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Photo ‘fingerprint’ aims to foil copyright violators

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NEW YORK (AP) — The photo agency owned by Bill Gates is getting more aggressive in using technology to go after copyright violators.

Corbis Corp., which owns more than 3 million photographs, hides a digital watermark in images it disseminates online so the company can detect if someone is using a Corbis picture without paying licensing fees. But the watermark can become difficult to detect if a photo is printed, then scanned back into digital form.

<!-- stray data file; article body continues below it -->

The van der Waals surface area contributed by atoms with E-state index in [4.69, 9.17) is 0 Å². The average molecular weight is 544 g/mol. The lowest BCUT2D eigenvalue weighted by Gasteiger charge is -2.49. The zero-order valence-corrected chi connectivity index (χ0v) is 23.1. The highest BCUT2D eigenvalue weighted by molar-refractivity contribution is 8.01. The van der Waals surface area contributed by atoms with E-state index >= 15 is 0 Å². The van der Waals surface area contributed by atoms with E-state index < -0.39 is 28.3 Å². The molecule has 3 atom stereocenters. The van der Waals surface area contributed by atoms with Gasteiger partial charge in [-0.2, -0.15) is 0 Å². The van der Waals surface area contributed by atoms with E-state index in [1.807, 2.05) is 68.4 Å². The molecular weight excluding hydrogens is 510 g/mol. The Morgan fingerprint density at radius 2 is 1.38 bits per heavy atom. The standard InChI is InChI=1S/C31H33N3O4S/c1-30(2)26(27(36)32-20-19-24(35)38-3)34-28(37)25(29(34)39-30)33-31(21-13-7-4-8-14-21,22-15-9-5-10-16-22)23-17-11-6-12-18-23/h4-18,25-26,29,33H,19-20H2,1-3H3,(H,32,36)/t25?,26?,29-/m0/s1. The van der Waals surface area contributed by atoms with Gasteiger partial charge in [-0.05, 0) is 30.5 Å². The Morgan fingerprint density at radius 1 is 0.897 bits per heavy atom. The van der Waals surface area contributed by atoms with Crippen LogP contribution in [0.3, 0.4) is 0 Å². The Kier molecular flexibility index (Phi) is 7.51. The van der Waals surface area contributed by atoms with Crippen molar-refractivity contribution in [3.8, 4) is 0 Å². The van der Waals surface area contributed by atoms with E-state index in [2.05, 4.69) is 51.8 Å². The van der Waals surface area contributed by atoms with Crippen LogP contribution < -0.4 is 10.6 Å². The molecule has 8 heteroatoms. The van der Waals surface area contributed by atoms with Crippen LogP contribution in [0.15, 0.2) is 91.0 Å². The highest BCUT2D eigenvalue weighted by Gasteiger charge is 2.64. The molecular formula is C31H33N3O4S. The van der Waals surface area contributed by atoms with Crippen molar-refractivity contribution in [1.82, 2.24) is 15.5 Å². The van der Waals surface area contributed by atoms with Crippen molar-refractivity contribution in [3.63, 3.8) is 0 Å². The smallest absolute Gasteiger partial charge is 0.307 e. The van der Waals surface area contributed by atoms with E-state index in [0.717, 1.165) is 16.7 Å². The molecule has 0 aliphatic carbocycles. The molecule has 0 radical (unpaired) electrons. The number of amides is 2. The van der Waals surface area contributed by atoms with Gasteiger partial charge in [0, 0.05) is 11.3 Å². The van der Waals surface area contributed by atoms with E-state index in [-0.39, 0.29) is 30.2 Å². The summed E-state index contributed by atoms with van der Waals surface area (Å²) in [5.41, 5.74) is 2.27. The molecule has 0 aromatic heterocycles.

So Corbis recently began comparing the pixel patterns of images found online with those of its original photos. Using the new method — think of it as looking at a photo's "fingerprint" — Corbis has discovered "over 20 high-volume pirates engaging in massive infringement," said David Green, senior corporate counsel.

The pixel-matching software comes from Vima Technologies Inc. of Santa Barbara, Calif. Vima is one of a handful of companies with image-searching software, which will become increasingly important as multimedia content multiplies on the Internet.